By DULCIE OREKE
THE migration of people into Wabo station in the Gulf province where the Elk and Antelope Oil and Gas fields are located may pose “big problems” for police.
“Gulf province is not ready for the LNG project. Law and security will be a problem if we are not prepared,” provincial police commander Supt Ruden Gisu said.
“The projects are due to commence in a matter of weeks, yet our capacity to provide a safe and secure community and environment conducive for the project is not up to an expectable standard,” Supt Gisu said.
He said security was vital for development in the country yet in the case of Gulf police, services were limited to the Kerema town and Malalaua while most remote outstations were either “very inadequate or non-existent”.
“Baimuru and Wabo are where the second multi-billion LNG project will take off, yet we have crimes like willful murder, rape, sorcery-related killings that have been unattended.
“Police are facing rundown facilities like houses without water tanks, toilets, gutters and no dinghies and outboard motors to attend to the cases,” he said.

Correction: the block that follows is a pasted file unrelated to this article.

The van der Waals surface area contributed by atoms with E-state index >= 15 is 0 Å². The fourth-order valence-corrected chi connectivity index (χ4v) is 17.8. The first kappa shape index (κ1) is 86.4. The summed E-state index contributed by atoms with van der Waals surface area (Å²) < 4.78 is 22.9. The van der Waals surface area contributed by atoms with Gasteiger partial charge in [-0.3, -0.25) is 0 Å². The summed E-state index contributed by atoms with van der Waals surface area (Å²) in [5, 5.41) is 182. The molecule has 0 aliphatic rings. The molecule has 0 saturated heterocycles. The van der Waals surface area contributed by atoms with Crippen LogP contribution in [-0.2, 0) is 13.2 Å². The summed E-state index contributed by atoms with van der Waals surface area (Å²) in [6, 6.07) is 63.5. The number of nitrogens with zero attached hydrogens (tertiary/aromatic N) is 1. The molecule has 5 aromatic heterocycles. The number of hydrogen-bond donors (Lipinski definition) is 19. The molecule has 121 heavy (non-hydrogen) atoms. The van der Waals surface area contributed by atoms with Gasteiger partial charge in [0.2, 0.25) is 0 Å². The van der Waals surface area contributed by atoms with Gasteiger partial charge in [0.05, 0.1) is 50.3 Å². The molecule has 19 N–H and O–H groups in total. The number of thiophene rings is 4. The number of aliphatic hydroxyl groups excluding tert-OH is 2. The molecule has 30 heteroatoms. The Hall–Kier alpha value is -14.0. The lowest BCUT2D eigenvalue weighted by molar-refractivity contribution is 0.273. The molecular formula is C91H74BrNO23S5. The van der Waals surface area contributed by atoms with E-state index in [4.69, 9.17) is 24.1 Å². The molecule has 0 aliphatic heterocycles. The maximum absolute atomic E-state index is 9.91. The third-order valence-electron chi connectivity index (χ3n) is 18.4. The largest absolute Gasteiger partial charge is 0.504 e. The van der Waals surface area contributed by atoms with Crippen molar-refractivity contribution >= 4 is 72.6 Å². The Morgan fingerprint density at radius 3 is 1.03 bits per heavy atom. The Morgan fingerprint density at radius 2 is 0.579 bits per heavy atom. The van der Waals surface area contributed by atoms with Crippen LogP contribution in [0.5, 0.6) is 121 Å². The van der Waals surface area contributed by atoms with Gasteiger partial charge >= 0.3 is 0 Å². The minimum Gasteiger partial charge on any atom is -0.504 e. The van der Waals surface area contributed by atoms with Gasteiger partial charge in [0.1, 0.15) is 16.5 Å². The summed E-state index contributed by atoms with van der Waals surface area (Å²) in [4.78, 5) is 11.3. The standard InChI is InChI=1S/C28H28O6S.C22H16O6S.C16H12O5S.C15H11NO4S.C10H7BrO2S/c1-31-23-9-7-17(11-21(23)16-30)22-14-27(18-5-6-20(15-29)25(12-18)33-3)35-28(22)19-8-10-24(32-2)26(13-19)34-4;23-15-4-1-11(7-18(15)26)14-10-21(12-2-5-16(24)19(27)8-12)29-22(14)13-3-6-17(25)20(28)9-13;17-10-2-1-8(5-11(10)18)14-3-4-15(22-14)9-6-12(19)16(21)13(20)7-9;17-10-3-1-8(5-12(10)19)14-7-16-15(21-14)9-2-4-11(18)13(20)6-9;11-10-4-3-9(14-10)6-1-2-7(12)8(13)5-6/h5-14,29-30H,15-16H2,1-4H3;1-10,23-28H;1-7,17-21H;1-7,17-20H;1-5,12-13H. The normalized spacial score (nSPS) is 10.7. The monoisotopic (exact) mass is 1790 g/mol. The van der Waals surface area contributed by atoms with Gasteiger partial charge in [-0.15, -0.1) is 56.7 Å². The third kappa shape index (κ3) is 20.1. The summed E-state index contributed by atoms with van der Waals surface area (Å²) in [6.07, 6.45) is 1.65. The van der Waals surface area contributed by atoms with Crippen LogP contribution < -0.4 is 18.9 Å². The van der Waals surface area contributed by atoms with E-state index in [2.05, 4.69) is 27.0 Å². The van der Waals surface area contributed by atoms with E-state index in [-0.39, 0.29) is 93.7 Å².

Supt Gisu said there has been no funding support from the police headquarters to conduct basic maintenance on the station and accommodation.
“Although Kikori police station had better building and staff houses, there was a lack of banking services in the area.
“Gulf, in general, has no magistrate based in Kerema, no court house or rural lockup in Kikori Baimuru to hold remandees over night before sending them to Kerema and then Malalaua where they are transported by road to Port Moresby to appear in court or be locked up in Bomana prison,” he said.
Supt Gisu appealed to the police headquarters to immediately fund the maintenance programme and boost logistical support.